Simple REST-ful (-ish) exposure of Python APIs

After having written code to expose APIs through RESTful web services a couple of times, I’ve decided to do it once more, only this time I won’t get paid, I won’t have deadlines, I’ll write it so I’ll never have to write it again, and I’ll make it available as open source. Problem is, I’m a lazy, lazy person, and have not been able to muster the energy to actually get writing, which leads me to this blog post - since I’ve not been updating the blog as I should either, I’ll kill two projects with one meeting and make the actual development process open as well, as a series of blog posts and a repository at BitBucket.

Sending non-valid names as arguments

I got a feature request on hgapi the other day, pointing out that it was not possible to filter the Mercurial log using the API, since there is no dedicated way to do it and the fallback method - sending keyword arguments that will be passed to the command line - does not work. The signature of the method in question is def hg_log(self, identifier=None, limit=None, template=None, branch=None, **kwargs): with kwargs accepting any keyword arguments and passing them to the command line.

See me on an island!

I’ve really neglected to update the blog lately, but that’s at least in part because I’ve been busy doing preparations for talks - so you could /see/ me instead of read my blog! I’ll be speaking both at PyCon UK and PyCon Ireland, so if you’re going to either come chat with me! And, you know, maybe see my talks… Also, I do have a proper blog post with actual content a-brewing, and I promise it will be done Real Soon Now ™.

You should send a presentation proposal to PyCon

Next year, in March, I will be at PyCon. It will be the third time I attend PyCon - ever since I attended my first, not going has not really been an option. There are lots of good things about PyCon - meeting interesting people, seeing San Francisco, beating off recruiters with a stick, hanging out in the hotel bar and chill in the evenings - but the best part is that the talks are so many, and so good.

Using the AST to hack constants into Python

During EuroPython 2012, after my training and talks, I really needed to do some coding, so I started hacking on a ‘practical’ application of the AST - making (some) constants faster than local variables, instead of slower by inlining them on import. To do this, I use a custom importer on meta_path to intercept the import, and find any assignments look like constants - that is, any module-level variable in ALL_CAPS that is a simple string or a number.

EuroPython impressions

I had a blast at Europython - I made new friends, went to a couple of talks that gave me some ideas for the future, and my own talks seemed to go down well. All in all, the EP2012 organization was great, the food was way beyond ‘normal’ conference fare, and the venue was good - although finding a place to sit down during lunch was hard. I would have liked some kind of feedback mechanism in place for the talks - had I known there would be none I’d have arranged one for my own talks and especially the training session I held.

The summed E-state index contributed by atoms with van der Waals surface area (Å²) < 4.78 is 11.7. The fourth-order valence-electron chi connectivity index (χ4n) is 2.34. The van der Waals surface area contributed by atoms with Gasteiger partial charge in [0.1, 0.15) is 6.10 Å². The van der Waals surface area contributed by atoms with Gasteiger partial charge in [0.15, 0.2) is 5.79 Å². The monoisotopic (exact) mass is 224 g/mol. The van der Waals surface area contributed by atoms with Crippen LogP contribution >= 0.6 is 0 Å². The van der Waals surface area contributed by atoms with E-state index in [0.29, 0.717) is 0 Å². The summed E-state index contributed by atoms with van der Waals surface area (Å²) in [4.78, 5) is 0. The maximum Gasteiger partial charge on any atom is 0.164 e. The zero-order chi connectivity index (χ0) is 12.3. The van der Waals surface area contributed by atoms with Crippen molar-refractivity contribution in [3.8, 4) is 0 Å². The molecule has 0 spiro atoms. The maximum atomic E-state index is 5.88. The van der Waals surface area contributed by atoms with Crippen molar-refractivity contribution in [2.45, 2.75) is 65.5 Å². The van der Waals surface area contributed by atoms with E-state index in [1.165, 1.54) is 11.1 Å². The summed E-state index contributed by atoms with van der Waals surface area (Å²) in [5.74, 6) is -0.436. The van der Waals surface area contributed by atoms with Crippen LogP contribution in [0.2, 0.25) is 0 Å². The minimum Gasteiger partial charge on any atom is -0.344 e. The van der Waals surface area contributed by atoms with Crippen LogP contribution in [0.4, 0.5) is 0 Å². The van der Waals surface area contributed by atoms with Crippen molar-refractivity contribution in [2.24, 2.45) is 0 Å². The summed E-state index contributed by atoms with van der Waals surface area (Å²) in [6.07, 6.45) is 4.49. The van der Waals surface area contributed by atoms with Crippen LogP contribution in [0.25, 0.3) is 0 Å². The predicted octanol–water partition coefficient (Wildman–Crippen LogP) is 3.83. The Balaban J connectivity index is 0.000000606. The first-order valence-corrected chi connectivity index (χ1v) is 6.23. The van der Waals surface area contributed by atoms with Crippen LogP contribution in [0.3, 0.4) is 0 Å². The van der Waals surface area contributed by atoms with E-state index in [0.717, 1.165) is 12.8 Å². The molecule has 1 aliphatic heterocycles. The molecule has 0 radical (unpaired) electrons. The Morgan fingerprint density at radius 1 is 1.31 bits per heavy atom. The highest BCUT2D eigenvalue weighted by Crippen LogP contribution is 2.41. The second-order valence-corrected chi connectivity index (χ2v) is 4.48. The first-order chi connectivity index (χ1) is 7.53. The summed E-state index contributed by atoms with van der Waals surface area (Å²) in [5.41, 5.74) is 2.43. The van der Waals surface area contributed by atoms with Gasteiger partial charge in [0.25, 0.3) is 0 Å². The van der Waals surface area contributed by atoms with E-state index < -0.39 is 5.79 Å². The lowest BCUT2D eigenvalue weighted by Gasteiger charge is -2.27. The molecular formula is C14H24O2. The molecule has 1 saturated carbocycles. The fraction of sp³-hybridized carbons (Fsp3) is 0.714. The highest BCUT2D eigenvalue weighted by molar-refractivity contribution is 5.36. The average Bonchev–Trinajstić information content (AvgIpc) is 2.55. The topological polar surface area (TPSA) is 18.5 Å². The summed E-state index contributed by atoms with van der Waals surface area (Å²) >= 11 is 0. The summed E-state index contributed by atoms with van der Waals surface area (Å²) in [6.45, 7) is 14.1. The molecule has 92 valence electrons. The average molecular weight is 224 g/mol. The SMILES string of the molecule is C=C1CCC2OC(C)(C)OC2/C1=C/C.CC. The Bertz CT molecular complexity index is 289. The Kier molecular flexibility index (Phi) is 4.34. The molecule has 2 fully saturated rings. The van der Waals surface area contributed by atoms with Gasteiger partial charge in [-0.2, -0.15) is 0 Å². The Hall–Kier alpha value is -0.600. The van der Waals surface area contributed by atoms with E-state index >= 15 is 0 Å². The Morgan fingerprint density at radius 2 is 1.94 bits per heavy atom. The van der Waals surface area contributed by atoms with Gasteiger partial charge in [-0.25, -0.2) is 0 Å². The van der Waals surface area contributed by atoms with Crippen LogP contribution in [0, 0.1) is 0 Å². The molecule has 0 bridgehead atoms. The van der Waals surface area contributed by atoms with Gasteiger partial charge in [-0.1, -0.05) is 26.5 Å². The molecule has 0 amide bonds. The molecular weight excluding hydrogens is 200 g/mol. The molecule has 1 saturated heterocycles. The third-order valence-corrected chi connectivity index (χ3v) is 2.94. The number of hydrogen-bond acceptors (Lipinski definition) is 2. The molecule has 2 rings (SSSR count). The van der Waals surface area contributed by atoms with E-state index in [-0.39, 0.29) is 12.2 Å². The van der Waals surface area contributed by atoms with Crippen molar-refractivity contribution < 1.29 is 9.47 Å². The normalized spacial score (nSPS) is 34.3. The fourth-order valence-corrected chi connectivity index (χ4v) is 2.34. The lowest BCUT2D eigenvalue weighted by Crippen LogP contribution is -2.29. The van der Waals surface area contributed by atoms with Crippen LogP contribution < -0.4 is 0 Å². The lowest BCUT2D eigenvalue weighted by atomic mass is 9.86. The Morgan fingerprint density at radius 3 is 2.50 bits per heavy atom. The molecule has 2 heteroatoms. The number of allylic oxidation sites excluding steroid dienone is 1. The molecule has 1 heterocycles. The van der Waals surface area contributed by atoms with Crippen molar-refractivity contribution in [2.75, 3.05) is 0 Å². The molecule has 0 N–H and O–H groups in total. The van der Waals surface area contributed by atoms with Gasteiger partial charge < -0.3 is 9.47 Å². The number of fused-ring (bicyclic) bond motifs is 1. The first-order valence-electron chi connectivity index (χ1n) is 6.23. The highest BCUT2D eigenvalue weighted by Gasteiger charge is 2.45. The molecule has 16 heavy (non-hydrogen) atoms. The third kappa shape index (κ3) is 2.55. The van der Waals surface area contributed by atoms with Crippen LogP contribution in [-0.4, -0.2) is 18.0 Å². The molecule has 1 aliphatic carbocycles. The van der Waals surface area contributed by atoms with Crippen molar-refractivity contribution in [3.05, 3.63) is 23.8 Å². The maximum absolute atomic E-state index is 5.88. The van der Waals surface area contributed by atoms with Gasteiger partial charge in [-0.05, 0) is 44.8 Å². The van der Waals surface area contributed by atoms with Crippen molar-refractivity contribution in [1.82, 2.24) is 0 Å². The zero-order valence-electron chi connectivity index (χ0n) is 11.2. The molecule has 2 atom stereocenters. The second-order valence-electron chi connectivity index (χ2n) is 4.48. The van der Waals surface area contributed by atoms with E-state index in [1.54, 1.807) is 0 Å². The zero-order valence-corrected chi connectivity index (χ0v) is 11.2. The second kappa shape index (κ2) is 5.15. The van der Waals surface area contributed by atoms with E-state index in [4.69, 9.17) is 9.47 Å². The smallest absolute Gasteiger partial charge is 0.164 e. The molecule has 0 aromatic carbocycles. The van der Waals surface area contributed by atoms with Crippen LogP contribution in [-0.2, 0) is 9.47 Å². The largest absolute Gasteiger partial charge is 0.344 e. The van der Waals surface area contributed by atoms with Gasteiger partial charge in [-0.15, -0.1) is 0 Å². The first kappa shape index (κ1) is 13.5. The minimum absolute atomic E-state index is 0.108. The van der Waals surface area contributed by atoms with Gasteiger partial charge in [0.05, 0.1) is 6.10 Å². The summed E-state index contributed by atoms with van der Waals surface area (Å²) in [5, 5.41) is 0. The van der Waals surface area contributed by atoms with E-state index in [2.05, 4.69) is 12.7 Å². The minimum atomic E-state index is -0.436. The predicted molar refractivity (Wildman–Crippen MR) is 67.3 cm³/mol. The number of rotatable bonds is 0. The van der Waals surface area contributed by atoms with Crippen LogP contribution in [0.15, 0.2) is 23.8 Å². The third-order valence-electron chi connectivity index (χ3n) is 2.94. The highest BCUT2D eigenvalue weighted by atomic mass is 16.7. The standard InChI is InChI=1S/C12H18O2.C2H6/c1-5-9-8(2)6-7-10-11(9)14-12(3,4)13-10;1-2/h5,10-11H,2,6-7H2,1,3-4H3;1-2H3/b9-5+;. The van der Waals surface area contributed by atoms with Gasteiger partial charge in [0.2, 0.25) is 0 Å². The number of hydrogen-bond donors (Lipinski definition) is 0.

You deserve practice

I enjoyed The Clean Coder by Uncle Bob, and would recommend it to any serious developer. I agree with almost everything in it, but there is one jarring exception - I disagree strongly with his view that because it’s your own responsibility to practice, you should not do it on paid time. Under the headline “Practice Ethics”, he states: “Professional programmers practice on their own time. It is not your employer’s job to help you keep your skills sharp for you [.

Version 1.2.0 of hgapi released

hgapi is a pure-Python API for Mercurial, which uses the command-line interface for maximum compatibility. It is tested for Python 2.7 and 3.2.

Version 1.2.0 fixes a few bugs, and allows iterating over a repository as well as using slices ( i.e. repo[0:'tip']) to get a set of changesets. API documentation is also slightly improved.

Special thanks to Nick Jennings and Adam Gomaa who contributed patches.

Protocol specifications written in Python

This is a writeup of a talk I did recently at Software Passion Summit in Gothenburg, Sweden. For more background info, see the post I did prior to the conference. Writing a specification in a full-blown programming language like Python has upsides and downsides. On the downside, Python is not designed as a declarative language, so any attempt to make it declarative (apart from just listing native data types) will require some kind of customization and/or tooling to work.

PyCon 2012 - the other stuff

I have tried to do a full writeup of my PyCon experience this year, and failed miserably, so this is what I’ll do: This post will focus only on the conference experience - lessons learned, sessions attended, and projects discovered will have their own posts; this is the other stuff. So what about the conference as a whole? It was, just like Atlanta last year, an overwhelmingly positive experience. This was the first time I volunteered, and I really felt that that was a given win - from getting to have a say in the program by joining the program committee, through doing a session as a session runner and getting to see all the work that goes on behind the scenes, to responding to a just-in-time tweet to join the swag-packing party.